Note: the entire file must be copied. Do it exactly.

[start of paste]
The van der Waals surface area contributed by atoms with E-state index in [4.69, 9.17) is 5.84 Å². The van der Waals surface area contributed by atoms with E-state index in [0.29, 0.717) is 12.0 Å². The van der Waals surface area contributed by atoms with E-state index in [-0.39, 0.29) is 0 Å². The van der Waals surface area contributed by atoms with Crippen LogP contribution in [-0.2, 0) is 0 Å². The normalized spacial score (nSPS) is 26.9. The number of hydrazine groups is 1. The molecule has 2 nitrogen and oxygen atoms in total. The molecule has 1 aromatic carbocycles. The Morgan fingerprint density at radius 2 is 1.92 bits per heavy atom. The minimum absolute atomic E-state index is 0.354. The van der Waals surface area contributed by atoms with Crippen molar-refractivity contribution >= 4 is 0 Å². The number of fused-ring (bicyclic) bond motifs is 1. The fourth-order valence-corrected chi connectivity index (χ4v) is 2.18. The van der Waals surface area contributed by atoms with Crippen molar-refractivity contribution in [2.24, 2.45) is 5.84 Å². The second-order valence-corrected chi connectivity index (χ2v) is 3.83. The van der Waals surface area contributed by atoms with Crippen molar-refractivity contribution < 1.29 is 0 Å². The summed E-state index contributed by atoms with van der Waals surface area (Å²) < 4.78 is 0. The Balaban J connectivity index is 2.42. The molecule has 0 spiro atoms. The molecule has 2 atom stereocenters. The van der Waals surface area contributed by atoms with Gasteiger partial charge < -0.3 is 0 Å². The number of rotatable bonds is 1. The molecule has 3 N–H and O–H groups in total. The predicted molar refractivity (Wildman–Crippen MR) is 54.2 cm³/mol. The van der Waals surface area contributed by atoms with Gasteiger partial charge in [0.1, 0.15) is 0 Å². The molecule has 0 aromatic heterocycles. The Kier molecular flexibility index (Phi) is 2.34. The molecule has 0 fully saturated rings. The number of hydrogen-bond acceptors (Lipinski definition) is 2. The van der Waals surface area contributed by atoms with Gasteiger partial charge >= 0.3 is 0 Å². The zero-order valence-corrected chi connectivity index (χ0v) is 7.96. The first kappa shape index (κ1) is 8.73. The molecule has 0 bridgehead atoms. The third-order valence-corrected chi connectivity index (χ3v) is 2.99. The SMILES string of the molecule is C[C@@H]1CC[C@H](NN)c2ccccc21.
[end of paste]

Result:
The van der Waals surface area contributed by atoms with E-state index in [4.69, 9.17) is 5.84 Å². The van der Waals surface area contributed by atoms with E-state index in [0.29, 0.717) is 12.0 Å². The van der Waals surface area contributed by atoms with E-state index in [-0.39, 0.29) is 0 Å². The van der Waals surface area contributed by atoms with Crippen LogP contribution in [-0.2, 0) is 0 Å². The normalized spacial score (nSPS) is 26.9. The number of hydrazine groups is 1. The molecule has 2 nitrogen and oxygen atoms in total. The molecule has 1 aromatic carbocycles. The Morgan fingerprint density at radius 2 is 1.92 bits per heavy atom. The minimum absolute atomic E-state index is 0.354. The van der Waals surface area contributed by atoms with Crippen molar-refractivity contribution >= 4 is 0 Å². The number of fused-ring (bicyclic) bond motifs is 1. The fourth-order valence-corrected chi connectivity index (χ4v) is 2.18. The van der Waals surface area contributed by atoms with Crippen molar-refractivity contribution in [2.24, 2.45) is 5.84 Å². The second-order valence-corrected chi connectivity index (χ2v) is 3.83. The van der Waals surface area contributed by atoms with Crippen molar-refractivity contribution < 1.29 is 0 Å². The summed E-state index contributed by atoms with van der Waals surface area (Å²) < 4.78 is 0. The Balaban J connectivity index is 2.42. The molecule has 0 spiro atoms. The molecule has 2 atom stereocenters. The van der Waals surface area contributed by atoms with Gasteiger partial charge < -0.3 is 0 Å². The number of rotatable bonds is 1. The molecule has 3 N–H and O–H groups in total. The predicted molar refractivity (Wildman–Crippen MR) is 54.2 cm³/mol. The van der Waals surface area contributed by atoms with Gasteiger partial charge in [0.1, 0.15) is 0 Å². The molecule has 0 aromatic heterocycles. The Kier molecular flexibility index (Phi) is 2.34. The molecule has 0 fully saturated rings. The number of hydrogen-bond acceptors (Lipinski definition) is 2. The van der Waals surface area contributed by atoms with Gasteiger partial charge >= 0.3 is 0 Å². The zero-order valence-corrected chi connectivity index (χ0v) is 7.96. The first kappa shape index (κ1) is 8.73. The molecule has 0 bridgehead atoms. The third-order valence-corrected chi connectivity index (χ3v) is 2.99. The SMILES string of the molecule is C[C@@H]1CC[C@H](NN)c2ccccc21.